Elizabeth Craig 1883-1980: George Watson’s Ladies’ College Celebrity Chef and Influencer.
Whether it be Jamie Oliver, Nigel Slater and Yotam Ottolenghi or Delia Smith, Nigella Lawson and Mary Berry, many of us have relied on ‘celebrity cooks and chefs’ to help inspire our cooking.
One of the very first celebrities in the cookery world was Elizabeth Craig. A Scot, a Former Pupil and a ‘George Square Girl’.
Elizabeth was one of the eight children of Catherine Nicoll and Rev. John Craig, a Free Church of Scotland minister. They lived in Kirriemuir and Elizabeth attended Forfar Academy before starting at George Watson's Ladies’ College in 1896 when she was 13. Queen Victoria had been on the throne for 60 years and Elizabeth and her friends would have received ‘an excellent education and humane culture quite suited to the very worthy ideal of making a happy home’ as Charlotte Ainslie, a former pupil and later Head described. A happy home where a wife was expected to obey her husband and do everything to make his life as easy as possible. The George Watson’s Ladies’ College of Elizabeth’s day was however changing. Faced by competition from the new free grant-aided secondary schools throughout Scotland, the Merchant Company looked to appointed fully qualified women teachers. Women who would teach beyond the ‘Three Rs’, to subjects such as Domestic Science as well as academic subjects.
After leaving school in 1899, Elizabeth moved to Dundee where she trained and worked as a newspaper journalist and columnist. Early assignments included interviewing the poet William McGonagall and reporting on a garden party at Glamis Castle where she came across the young Elizabeth Bowes-Lyon (later Queen Elizabeth, the Queen Mother) riding her pony.
It was whilst she was in Dundee that she took a three-month course in Cookery, which she claimed was the only training she had in a subject that she would come to make her own.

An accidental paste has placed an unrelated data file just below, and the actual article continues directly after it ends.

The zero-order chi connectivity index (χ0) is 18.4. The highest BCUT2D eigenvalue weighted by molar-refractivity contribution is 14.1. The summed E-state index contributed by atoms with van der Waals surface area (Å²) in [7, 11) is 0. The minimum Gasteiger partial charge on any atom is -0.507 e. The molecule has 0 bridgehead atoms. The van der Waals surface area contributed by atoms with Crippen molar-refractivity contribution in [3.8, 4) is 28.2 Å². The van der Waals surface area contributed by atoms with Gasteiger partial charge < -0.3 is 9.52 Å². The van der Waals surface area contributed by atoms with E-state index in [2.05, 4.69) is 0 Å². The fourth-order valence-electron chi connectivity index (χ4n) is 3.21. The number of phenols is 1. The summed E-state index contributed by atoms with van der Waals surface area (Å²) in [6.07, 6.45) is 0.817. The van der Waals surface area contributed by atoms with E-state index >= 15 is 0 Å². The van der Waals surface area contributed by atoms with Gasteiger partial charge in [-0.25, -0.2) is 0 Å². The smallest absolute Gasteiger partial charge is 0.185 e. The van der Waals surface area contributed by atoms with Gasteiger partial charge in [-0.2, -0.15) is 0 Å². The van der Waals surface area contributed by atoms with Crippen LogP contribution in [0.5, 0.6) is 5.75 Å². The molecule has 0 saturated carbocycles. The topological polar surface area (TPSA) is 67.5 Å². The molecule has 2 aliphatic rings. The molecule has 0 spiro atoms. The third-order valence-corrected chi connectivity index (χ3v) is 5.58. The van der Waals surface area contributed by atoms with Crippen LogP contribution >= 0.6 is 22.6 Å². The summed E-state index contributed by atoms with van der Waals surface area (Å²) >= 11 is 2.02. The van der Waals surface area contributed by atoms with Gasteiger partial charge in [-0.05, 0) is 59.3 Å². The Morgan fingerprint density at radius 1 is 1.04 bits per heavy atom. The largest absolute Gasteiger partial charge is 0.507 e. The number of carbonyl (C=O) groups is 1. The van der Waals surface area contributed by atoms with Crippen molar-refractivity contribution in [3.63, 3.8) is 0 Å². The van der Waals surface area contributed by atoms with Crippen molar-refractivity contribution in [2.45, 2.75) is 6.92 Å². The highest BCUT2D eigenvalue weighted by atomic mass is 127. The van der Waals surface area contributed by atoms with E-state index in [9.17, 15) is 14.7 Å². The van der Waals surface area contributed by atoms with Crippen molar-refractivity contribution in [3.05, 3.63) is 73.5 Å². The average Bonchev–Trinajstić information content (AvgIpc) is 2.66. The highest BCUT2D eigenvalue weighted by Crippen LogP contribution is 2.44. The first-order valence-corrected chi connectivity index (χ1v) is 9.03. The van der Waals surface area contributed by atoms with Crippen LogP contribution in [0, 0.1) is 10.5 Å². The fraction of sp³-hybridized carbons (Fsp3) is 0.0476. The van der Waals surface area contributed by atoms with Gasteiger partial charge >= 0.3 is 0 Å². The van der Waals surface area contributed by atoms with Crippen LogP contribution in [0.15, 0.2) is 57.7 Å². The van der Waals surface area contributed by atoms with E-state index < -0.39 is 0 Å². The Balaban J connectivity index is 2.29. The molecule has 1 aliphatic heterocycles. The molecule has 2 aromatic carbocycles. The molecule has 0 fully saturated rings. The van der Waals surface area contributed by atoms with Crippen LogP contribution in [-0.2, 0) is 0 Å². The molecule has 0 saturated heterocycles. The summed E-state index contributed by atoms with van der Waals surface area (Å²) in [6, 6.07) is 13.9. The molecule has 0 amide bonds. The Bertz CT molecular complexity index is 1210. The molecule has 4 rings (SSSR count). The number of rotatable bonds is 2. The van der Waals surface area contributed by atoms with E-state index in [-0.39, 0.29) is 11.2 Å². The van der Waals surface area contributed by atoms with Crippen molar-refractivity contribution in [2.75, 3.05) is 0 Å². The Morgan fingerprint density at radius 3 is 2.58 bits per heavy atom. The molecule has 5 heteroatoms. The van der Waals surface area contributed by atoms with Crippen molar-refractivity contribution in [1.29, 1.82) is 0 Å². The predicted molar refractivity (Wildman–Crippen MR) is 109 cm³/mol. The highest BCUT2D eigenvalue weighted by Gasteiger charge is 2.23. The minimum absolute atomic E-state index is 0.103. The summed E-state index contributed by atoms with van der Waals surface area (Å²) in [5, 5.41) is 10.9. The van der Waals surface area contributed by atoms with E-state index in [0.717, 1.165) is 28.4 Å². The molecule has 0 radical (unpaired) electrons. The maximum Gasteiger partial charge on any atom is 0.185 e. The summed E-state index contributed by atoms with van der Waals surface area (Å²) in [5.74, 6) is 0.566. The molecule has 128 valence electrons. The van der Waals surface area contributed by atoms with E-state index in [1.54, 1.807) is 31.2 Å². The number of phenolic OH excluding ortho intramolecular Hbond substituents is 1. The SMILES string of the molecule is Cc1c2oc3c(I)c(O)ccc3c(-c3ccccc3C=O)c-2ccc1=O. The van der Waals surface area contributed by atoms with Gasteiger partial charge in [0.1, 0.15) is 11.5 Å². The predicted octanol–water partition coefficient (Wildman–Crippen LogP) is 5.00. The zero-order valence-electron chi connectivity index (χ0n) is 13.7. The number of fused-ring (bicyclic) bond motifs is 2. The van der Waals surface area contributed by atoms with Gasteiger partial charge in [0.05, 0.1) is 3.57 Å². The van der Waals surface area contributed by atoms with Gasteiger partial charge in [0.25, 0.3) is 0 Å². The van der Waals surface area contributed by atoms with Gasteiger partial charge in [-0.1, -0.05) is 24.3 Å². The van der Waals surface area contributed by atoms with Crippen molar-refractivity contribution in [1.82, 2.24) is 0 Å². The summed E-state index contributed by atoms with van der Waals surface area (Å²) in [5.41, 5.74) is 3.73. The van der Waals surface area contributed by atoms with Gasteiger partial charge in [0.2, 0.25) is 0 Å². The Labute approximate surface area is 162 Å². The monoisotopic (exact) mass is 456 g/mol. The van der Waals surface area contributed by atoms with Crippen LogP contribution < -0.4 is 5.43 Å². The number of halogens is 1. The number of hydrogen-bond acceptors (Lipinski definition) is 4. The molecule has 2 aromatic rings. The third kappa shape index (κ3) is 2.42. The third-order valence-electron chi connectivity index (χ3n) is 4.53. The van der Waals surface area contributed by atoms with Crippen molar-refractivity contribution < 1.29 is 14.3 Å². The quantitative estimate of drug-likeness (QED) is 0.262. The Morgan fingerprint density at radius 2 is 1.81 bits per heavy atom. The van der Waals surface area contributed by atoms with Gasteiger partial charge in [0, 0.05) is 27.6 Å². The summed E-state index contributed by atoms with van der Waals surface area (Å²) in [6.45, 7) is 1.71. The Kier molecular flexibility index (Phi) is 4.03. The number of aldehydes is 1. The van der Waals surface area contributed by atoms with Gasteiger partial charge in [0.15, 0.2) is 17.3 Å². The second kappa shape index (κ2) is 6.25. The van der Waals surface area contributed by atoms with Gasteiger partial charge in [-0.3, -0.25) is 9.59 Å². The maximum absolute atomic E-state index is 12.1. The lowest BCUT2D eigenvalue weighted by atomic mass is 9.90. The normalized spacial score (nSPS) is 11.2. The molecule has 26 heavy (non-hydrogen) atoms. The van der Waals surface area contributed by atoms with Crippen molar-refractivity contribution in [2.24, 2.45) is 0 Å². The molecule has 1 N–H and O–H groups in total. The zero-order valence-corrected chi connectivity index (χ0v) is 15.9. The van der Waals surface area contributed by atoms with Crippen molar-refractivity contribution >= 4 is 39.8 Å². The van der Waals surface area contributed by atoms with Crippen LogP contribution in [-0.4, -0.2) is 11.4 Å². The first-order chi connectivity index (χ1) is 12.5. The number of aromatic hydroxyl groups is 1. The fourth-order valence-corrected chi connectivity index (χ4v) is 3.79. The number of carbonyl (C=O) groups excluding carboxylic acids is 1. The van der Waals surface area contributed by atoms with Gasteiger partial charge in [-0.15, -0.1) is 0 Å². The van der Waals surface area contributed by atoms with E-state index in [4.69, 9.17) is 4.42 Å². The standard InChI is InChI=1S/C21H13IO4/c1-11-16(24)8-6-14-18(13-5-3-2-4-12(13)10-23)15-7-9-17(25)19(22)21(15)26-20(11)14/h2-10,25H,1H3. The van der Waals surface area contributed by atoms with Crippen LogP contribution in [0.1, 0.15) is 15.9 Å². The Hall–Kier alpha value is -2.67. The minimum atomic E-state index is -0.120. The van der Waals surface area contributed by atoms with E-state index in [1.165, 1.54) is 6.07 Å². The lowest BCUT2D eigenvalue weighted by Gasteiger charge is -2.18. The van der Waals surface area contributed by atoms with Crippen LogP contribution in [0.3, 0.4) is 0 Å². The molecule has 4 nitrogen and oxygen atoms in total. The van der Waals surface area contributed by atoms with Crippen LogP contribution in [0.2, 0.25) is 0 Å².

At the outbreak of the First World War in 1914, many men volunteered and were then conscripted into the Armed Services. This left significant gaps in businesses and workplaces across the country which were filled by women. Elizabeth was no exception and in 1915 she became one of the first female editors in Fleet Street on Women’s Life magazine. Her journalist colleagues stated that she was the “only woman on Fleet Street who could cook.”
Elizabeth met the American war correspondent and broadcaster, Arthur Mann, and in 1919 they were married in London. Elizabeth’s career on Fleet Street was now at an end. After the war had ended in November 1918, men returned to their jobs and women were stood down from the roles they had stepped up to fill. She was also now a married woman and expected to resign from her job. Her role was now firmly in the home.
Undaunted Elizabeth then worked from home as a freelance journalist. Given her lifelong interest in cookery; she had cooked since the age of six and collected recipes since she was 12, it is no surprise that she wrote the first cookery feature in The Daily Express in 1920. She would go on to establish herself as an authority on food, wine, housekeeping, gardening and needlework. Her canny appreciation of trends and business opportunities would mean that she wrote over 70 books in the next 60 years that would chart and reflect the changes in women’s lives and society in general
During the 1920s Elizabeth’s cookery books were often written in association with women’s magazines such as The Woman’s Journal Cookery Book and The People’s Friend Springtime Cookery Book and were a natural progression from her newspaper columns and magazine articles. In these books, Elizabeth guided a post-war generation of young middle-class women on how to keep house without servants. She taught them to budget, and cook with confidence.
On the arm of her American war correspondent husband, Elizabeth cut a glamorous society figure on both sides of the Atlantic and wrote several books featuring recipes from the stars of stage and screen, just as the West End and Hollywood grew in status and popularity. The Stage Favourite’s Cookery Book published in 1923 had a recipe for Adelphi Soufflé as recommended by Sybil Thorndike.